PHP library for designing online experiments

1.0.0 2015-02-13 20:21 UTC

This package is not auto-updated.

Last update: 2023-11-20 22:56:55 UTC


ABLincoln is a PHP-based implementation of Facebook's PlanOut, a framework for online field experimentation. ABLincoln makes it easy to deploy and maintain sophisticated randomized experiments and to quickly iterate on these experiments, while satisfying the constraints of large-scale Internet services with many users.

Developers integrate ABLincoln by defining experiments that detail how inputs (e.g. users, cookie IDs) should get mapped onto conditions. To set up an experiment randomizing both the text and color of a button, you would create a class like this:

use \Vimeo\ABLincoln\Experiments\SimpleExperiment;
use \Vimeo\ABLincoln\Operators\Random as Random;

class MyExperiment extends SimpleExperiment
    public function assign($params, $inputs)
        $params->button_color = new Random\UniformChoice(
            ['choices' => ['#ff0000', '#00ff00']],
        $params->button_text = new Random\WeightedChoice(
                'choices' => ['Join now!', 'Sign up.'],
                'weights' => [0.3, 0.7]

Then, in the application code, you query the Experiment object to find out what values the current user should be mapped onto:

$my_exp = new MyExperiment(['userid' => 42]);

Querying the experiment parameters automatically generates an exposure log that we can direct to a location of our choice:

{"name": "MyExperiment", "time": 1421622363, "salt": "MyExperiment", "inputs": {"userid": 42}, "params": {"button_color": "#ff0000", "button_text": "Join now!"}, "event": "exposure"}

The basic SimpleExperiment class logs to a local file by default. More advanced behavior, such as Vimeo's methodology described below, can easily be introduced to better integrate with your existing logging stack.


ABLincoln is maintained as an independent PHP Composer package hosted on Packagist. Include it in in your composer.json file for nice autoloading and dependency management:

    "require": {
        "vimeo/ablincoln": "~1.0"

Comparison with the PlanOut Reference Implementation

ABLincoln and the original Python release of PlanOut are very similar in both functionality and usage. Both packages implement abstract and concrete versions of the Experiment and Namespace classes, parameter overrides to facilitate testing, exposure logging systems, and various random assignment operators tested and confirmed to produce identical outputs.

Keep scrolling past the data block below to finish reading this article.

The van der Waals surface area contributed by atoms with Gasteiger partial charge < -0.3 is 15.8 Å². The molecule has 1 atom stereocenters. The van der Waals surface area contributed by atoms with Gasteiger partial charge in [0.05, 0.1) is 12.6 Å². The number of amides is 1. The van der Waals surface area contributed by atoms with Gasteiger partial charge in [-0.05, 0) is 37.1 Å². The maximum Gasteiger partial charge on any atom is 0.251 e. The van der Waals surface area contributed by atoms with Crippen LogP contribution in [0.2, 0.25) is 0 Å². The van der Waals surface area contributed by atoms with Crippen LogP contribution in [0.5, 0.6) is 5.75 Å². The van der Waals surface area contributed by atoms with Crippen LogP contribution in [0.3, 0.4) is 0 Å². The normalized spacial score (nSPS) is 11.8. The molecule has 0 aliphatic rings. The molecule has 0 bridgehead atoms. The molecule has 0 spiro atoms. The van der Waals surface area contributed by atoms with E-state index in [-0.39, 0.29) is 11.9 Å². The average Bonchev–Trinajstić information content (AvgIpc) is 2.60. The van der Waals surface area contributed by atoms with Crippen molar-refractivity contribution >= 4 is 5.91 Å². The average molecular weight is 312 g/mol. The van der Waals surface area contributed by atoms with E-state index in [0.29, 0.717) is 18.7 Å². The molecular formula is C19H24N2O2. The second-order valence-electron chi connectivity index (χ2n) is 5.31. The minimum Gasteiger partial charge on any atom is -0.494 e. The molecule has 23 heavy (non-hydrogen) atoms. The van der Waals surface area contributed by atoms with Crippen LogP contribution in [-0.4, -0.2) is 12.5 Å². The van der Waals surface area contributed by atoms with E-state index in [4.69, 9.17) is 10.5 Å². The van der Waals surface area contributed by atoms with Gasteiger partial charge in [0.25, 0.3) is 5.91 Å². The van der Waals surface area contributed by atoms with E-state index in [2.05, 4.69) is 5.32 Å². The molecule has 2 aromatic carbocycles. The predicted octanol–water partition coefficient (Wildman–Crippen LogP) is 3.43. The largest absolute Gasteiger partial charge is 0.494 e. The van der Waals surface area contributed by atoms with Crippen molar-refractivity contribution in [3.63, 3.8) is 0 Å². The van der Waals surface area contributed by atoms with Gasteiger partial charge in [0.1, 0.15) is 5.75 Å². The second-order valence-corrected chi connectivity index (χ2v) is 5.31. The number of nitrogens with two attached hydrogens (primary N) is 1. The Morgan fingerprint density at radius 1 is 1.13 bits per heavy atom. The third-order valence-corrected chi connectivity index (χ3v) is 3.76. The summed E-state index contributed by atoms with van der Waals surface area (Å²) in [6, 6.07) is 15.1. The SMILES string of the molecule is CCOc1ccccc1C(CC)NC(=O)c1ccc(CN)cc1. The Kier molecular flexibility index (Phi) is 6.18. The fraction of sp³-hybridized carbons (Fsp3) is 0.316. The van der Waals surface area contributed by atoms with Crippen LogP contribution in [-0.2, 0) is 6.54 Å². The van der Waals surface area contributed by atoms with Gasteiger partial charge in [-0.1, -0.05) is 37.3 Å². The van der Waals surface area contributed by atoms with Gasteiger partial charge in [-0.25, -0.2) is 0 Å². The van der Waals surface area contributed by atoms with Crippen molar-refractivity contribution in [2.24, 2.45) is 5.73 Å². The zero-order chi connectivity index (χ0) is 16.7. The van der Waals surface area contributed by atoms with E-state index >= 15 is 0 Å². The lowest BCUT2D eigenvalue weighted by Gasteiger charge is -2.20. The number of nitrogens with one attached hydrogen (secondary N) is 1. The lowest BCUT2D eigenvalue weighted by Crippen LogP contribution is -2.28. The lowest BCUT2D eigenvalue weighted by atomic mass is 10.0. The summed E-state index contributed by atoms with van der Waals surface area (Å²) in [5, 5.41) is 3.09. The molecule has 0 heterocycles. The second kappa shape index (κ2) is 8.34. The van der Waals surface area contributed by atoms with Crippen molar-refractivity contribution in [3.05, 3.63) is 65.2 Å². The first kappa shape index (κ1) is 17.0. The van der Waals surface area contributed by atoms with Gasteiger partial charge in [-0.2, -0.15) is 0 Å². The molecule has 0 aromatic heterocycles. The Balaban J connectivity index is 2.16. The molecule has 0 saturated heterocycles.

Notable differences between the two releases currently include:

  • ABLincoln features native support for logging either to local files or to any PSR-compliant stack through the use of included PHP logging traits
  • ABLincoln does not currently include an interpreter for the PlanOut language.

Usage in Production Environments

ABLincoln was ported and designed with scalability in mind. Here are a couple ways that Vimeo has chosen to extend it to meet the needs of our testing process:

Application to an Existing Logging Stack

The Experiment logging traits provided with this port make it easy to log exposure data in the most convenient way possible for your existing stack. A quick implementation of the plug-and-play FileLoggerTrait andtail -f of the log file is all you need to monitor parameter exposures in real-time. Alternatively, the PSRLoggerTrait allows more customizable integration with existing PSR-compliant logging code. Here at Vimeo, we use a basic Monolog Handler to enforce PSR-3 compliance and allow PlanOut to talk nicely to our existing logging infrastructure.

URL Overrides

ABLincoln already supports parameter overrides for quickly examining the effects of difficult-to-test experiments. A simple way to integrate this behavior with a live site is to pass overrides into your endpoint as a query parameter:,button_text:hello

Then it's a relatively simple task to parse the overrides from the query and pass them into the PHP Experiment API override methods after instantiation.


PlanOut, the software from which ABLincoln was ported, was originally developed by Eytan Bakshy, Dean Eckles, and Michael S. Bernstein, and is currently maintained by Eytan Bakshy at Facebook. Learn more about good practice in large-scale testing by reading their paper, Designing and Deploying Online Field Experiments.